And this continues to tip the balance for women writers, for whom it is much more difficult to straddle the literary and the popular because of the ongoing association between women readers and the least edifying aspects of the mainstream or popular market. Books by women are more likely to be subject to packaging and promotion that target middlebrow reading practices and mainstream audiences, regardless of the intention of the author. Literary value is unambiguously gendered. Female writers and readers are assumed to be less serious than male ones. This makes new works by women writers especially vulnerable to acts of mediation such as book reviews.
Bishop, Hayes and Johnston are all acutely aware of something that academic critics sometimes forget or disavow: when we write about books, we are involved in the processes of cultural mediation that we are studying. However careful our scholarly distance, we are doing a literary version of participant observation. So when the SRB publishes Driscoll’s piece, even though it is an even-handed consideration of these novels in relation to middlebrow practices it still categorises them as middlebrow, from the powerful positions of academic author and serious literary review periodical. As is very clear from the responses by Hayes, Johnston and Bishop, this has a material impact on their livelihoods, their reputations, and the perceived literary value of their novels.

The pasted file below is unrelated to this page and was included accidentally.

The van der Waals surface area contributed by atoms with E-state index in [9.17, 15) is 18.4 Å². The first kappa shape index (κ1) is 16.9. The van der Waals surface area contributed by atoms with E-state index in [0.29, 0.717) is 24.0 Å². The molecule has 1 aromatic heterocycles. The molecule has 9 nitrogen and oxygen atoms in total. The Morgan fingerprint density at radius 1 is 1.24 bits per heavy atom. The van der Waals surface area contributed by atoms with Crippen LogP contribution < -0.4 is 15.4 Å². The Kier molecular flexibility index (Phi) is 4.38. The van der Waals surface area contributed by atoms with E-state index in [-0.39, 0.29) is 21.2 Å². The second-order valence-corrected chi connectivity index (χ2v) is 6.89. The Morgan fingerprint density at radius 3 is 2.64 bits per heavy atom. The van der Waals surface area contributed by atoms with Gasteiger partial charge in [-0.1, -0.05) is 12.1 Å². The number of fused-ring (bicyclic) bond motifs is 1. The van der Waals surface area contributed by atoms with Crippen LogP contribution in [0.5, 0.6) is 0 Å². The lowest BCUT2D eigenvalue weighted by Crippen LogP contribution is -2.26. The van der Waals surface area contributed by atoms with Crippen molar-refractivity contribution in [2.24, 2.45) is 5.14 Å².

It should go without saying that long-form literary journalism such as that published in the Sydney Review of Books is hugely valuable: it means that books can have the serious, detailed consideration that is often absent from newspaper books pages and Amazon and Goodreads reviews. It enables academics to be part of the public discussion of books, and bring their knowledge to bear on contemporary fiction. And it enables critics from outside the academy to have more than 500 words to present a careful and complex reading of a book. To my mind, book reviews and literary scholarship are not necessarily different in their approach to literary works, but whether we are writing in a scholarly journal or in a newspaper, if we are writing about contemporary fiction we are doing the particular cultural work of mediating its literary value. This doesn’t mean that we should shy away from critique, or assertions of value or otherwise. But it does mean that we need to be clear about the basis for our judgements and the nature of our audience. And we need to acknowledge that, when it comes to the gendering of literary value, we are all of us – publishers, editors, reviewers and academics – part of the problem, even if we don’t mean to be.
Image: Alejandro Escamilla
Julieanne Lamond lectures in English at Australian National University. Her research and teaching focuses on literary culture at the turn of the twentieth century, especially that written and read in Australia, and the intersection between literary and popular cultures of reading. She has published essays on Australian writers (Rosa Praed, Barbara Baynton, Steele Rudd, Miles Franklin, Christos Tsiolkas), gender and Australian literary culture, digital approaches to studying the history of reading, and mass market fiction at the turn of the twentieth century. She is editor of Australian Literary Studies.